Logo of Phnom Penh Post newspaper Phnom Penh Post - Cartoon dreams: Netflix’s Japan anime school targets booming demand, animator shortage



Cartoon dreams: Netflix’s Japan anime school targets booming demand, animator shortage

Content image - Phnom Penh Post
Hitomi Tateno, CEO of the anime school Sasayuri, poses for a photo following an interview at her school in Tokyo. AFP

Cartoon dreams: Netflix’s Japan anime school targets booming demand, animator shortage

Armed with a set of pencils and a feather to sweep away eraser dust, Hitomi Tateno is training the next generation of anime artists at a new Netflix-funded academy as global demand for the Japanese genre soars.

From runaway box office triumph Demon Slayer to recent Cannes sensation Belle, anime has shaken off its reputation as a geeky subculture, drawing in hordes of new fans during virus lockdowns.

But Japan is facing a shortage of skilled animators, in part because most face years toiling in low-paying jobs to learn the ropes, meaning much of the painstaking frame-by-frame drawing work is outsourced overseas.

That’s something the US streaming giant thinks it can change with its WIT Animator Academy, which offers a group of junior artists free training and a stipend for living expenses as they learn.

George Wada, president of top anime production house WIT Studio, which is running the training with Netflix, compares it to other fast tracks into demanding industries.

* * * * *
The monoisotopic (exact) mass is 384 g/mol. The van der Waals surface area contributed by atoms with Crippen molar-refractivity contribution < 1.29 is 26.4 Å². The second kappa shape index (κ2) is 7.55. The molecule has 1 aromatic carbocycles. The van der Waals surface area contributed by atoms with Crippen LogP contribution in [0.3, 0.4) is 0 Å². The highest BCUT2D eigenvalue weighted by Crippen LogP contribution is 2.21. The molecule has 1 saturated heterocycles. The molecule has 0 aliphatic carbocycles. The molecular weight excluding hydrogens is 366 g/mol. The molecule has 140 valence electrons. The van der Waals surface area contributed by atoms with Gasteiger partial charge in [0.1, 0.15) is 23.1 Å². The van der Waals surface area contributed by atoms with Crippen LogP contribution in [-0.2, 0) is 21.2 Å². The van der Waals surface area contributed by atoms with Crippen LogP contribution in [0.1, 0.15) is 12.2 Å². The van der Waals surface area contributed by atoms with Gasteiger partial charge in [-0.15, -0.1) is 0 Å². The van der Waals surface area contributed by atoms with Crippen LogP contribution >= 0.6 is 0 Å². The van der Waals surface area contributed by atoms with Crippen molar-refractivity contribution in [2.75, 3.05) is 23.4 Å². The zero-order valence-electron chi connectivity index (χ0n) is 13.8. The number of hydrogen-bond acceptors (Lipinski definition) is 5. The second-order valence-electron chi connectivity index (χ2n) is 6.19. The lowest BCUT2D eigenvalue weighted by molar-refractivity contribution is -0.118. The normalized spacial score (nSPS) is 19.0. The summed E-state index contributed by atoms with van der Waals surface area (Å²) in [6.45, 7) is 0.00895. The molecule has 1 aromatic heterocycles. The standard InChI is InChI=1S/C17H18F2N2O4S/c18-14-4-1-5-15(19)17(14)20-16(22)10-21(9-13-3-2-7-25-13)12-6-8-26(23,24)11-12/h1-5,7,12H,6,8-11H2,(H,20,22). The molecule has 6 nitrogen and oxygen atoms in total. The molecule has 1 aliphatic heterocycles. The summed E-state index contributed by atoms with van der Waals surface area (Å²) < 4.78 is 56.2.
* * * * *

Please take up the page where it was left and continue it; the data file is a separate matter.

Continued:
“If you become an apprentice with a top sushi chef, it may take years before you master all the recipes, but you can go to a sushi academy and finish the whole curriculum in one year,” he explained.

The six-month course focuses on “in-between” art – the frames between each “master” picture that create the illusion of movement.

Tateno, who has worked on top titles from Studio Ghibli’s Spirited Away to cult classic Akira, has built a successful career by in-betweening.

“This job is like weaving a rug. It’s very delicate and requires patience,” the anime veteran said as she checked lines drawn by a student.

“Many aspiring animators want to quickly step up to a key animator position, and even if some want to specialise in in-betweening, not many can survive.”

The in-betweeners